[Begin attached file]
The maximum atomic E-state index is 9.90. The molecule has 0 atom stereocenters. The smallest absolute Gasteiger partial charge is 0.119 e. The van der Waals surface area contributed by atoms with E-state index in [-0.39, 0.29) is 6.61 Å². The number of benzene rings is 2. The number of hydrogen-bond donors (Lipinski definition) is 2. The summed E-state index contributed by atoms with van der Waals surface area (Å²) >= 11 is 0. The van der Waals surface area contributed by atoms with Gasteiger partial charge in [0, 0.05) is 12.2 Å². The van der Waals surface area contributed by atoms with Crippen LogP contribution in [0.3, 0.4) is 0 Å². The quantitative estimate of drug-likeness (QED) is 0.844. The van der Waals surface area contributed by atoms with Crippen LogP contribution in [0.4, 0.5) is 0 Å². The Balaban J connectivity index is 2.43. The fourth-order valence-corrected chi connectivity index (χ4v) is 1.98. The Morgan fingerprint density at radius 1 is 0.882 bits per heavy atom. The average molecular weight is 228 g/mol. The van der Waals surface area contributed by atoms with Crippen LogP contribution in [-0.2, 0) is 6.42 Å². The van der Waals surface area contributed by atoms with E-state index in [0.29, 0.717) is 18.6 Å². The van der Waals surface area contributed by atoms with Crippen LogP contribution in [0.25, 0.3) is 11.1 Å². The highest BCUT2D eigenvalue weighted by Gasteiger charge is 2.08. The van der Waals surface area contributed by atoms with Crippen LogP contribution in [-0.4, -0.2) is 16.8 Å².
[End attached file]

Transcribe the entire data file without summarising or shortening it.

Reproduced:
The maximum atomic E-state index is 9.90. The molecule has 0 atom stereocenters. The smallest absolute Gasteiger partial charge is 0.119 e. The van der Waals surface area contributed by atoms with E-state index in [-0.39, 0.29) is 6.61 Å². The number of benzene rings is 2. The number of hydrogen-bond donors (Lipinski definition) is 2. The summed E-state index contributed by atoms with van der Waals surface area (Å²) >= 11 is 0. The van der Waals surface area contributed by atoms with Gasteiger partial charge in [0, 0.05) is 12.2 Å². The van der Waals surface area contributed by atoms with Crippen LogP contribution in [0.3, 0.4) is 0 Å². The quantitative estimate of drug-likeness (QED) is 0.844. The van der Waals surface area contributed by atoms with Crippen LogP contribution in [0.4, 0.5) is 0 Å². The Balaban J connectivity index is 2.43. The fourth-order valence-corrected chi connectivity index (χ4v) is 1.98. The Morgan fingerprint density at radius 1 is 0.882 bits per heavy atom. The average molecular weight is 228 g/mol. The van der Waals surface area contributed by atoms with Crippen LogP contribution in [-0.2, 0) is 6.42 Å². The van der Waals surface area contributed by atoms with E-state index in [0.29, 0.717) is 18.6 Å². The van der Waals surface area contributed by atoms with Crippen LogP contribution in [0.25, 0.3) is 11.1 Å². The highest BCUT2D eigenvalue weighted by Gasteiger charge is 2.08. The van der Waals surface area contributed by atoms with Crippen LogP contribution in [-0.4, -0.2) is 16.8 Å².